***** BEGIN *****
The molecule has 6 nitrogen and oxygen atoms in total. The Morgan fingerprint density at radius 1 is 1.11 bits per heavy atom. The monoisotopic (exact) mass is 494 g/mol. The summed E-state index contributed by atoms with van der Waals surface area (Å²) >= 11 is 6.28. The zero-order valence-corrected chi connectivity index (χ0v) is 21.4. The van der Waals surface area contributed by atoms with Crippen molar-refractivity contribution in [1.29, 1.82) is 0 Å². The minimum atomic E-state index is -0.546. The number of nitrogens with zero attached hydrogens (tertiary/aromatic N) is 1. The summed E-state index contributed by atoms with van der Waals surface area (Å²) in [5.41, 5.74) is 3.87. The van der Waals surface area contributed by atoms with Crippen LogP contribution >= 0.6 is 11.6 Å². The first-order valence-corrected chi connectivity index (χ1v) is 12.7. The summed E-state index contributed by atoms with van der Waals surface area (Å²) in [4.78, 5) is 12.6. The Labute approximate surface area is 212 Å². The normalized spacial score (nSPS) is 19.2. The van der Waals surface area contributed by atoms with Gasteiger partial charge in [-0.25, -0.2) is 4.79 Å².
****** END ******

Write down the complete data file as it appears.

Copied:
The molecule has 6 nitrogen and oxygen atoms in total. The Morgan fingerprint density at radius 1 is 1.11 bits per heavy atom. The monoisotopic (exact) mass is 494 g/mol. The summed E-state index contributed by atoms with van der Waals surface area (Å²) >= 11 is 6.28. The zero-order valence-corrected chi connectivity index (χ0v) is 21.4. The van der Waals surface area contributed by atoms with Crippen molar-refractivity contribution in [1.29, 1.82) is 0 Å². The minimum atomic E-state index is -0.546. The number of nitrogens with zero attached hydrogens (tertiary/aromatic N) is 1. The summed E-state index contributed by atoms with van der Waals surface area (Å²) in [5.41, 5.74) is 3.87. The van der Waals surface area contributed by atoms with Crippen LogP contribution >= 0.6 is 11.6 Å². The first-order valence-corrected chi connectivity index (χ1v) is 12.7. The summed E-state index contributed by atoms with van der Waals surface area (Å²) in [4.78, 5) is 12.6. The Labute approximate surface area is 212 Å². The normalized spacial score (nSPS) is 19.2. The van der Waals surface area contributed by atoms with Gasteiger partial charge in [-0.25, -0.2) is 4.79 Å².